Most of the time, when we are dealing with large quantities of data, we no longer wanted to read long paragraphs of pure text; instead, we are seeking for a quick way to understand the presentation of the data. Typically, we want something that contains images or those that our brains can easily interpret and recall. This data presentation can be done in several ways, and the most common way is through flow chart. By using flow chart, the data can be more comprehensive, problems can easily be identified, and we can easily find bottlenecks when we are applying it in our organization. There are a lot of uses of flow charts, especially the process flow chart which can be used to indicate certain tasks and the process that constitutes the whole flow.
Want some examples for process flow charts? Check them out in the next section.
Application Process Flow Chart Example
Basic Process Flow Chart Example
Detailed Process Flow Chart Example
What Is a Process Flow Chart?
A process flow chart, also known as the system flow diagram, is a type of chart that includes a picture of steps of a process in a sequential order with elements that displays the sequence of actions, materials, or services, entering and leaving the process, the decisions that must be made, people who became involved in a process, or the time involved at each step or process.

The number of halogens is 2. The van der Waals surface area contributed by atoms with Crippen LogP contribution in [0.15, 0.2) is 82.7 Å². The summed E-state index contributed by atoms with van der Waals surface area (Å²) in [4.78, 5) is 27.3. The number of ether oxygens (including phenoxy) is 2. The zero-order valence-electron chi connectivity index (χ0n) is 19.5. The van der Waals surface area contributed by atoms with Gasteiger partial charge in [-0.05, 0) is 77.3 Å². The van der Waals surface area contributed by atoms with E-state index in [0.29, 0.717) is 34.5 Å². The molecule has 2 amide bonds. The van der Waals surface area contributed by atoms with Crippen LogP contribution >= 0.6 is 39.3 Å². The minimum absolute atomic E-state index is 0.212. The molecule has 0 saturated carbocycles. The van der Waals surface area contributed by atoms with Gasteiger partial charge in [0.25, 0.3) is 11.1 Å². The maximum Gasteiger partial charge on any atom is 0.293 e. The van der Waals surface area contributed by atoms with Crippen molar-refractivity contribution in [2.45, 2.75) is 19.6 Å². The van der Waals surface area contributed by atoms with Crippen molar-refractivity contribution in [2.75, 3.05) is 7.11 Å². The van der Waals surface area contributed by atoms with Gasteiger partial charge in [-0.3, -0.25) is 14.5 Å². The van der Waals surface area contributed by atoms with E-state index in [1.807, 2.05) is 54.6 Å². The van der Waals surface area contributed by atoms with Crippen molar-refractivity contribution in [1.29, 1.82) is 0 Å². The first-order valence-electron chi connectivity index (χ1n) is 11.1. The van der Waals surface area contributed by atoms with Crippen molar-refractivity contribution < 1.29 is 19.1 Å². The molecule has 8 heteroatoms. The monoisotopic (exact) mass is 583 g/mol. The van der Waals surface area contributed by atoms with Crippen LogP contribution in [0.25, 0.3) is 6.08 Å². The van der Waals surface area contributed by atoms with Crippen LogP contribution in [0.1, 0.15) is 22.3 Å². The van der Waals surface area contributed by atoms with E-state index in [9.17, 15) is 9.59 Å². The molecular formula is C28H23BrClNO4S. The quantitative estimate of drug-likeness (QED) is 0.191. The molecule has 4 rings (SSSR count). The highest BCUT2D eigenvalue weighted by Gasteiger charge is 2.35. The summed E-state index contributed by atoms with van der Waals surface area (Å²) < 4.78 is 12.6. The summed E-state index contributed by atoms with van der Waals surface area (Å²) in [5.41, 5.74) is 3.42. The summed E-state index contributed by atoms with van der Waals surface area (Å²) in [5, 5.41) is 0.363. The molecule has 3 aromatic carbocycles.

The process included in a flow chart can be a manufacturing process, an administrative process, a service process, or a project plan. Hence, this tool can be used widely in a lot of circumstance, helping the user to manage the data into something that can easily be read and understood.
Uses of Flow Chart
As has been stated above, flow charts are very versatile as they serve a lot of functions and they can be tailored according to the needs of the user. Among the common uses of flow charts are as follows:
- to study a process that needs to be improved
- to inform or educate the reader on how is a certain process done
- to document a certain process
- to understand how a process is done
- to plan the steps to be taken in a project
- to have a better communication with the persons involved with the same process
There are a lot more uses of flow chart depending on the nature of task that the user is working on. Can you add more to the above list of uses?
How to Create an Organized Flow Chart
- On the top of your sheet, write the title of the process to be diagrammed. This is your main point, and the overall subject of your flow chart. You must see to it that everything you include in your flow chart is in connection with and would lead to your title.
- Then, you must decide on the boundaries of your process as well as the level of detail to be included in your diagram. You can ask the following questions to help you decide on this matter:
- Where or when does the process start?
- Where or when does the process end?
- Decide what activities you should include on your process. You need not create a sequence yet; just everything that you think will be involved in the process. Make sure that it is complete and you did not forget anything. However, some people may prefer to write the activities in sequence as it helps them remember all the necessary steps in the process.
- Next, after gathering all the necessary steps in your process, you now need to arrange the activities in proper sequence.
- When all the activities have already been included in the outline of your process, draw the proper flow chart symbols that correspond to the task of each item in the process. The different flow chart symbols are presented below.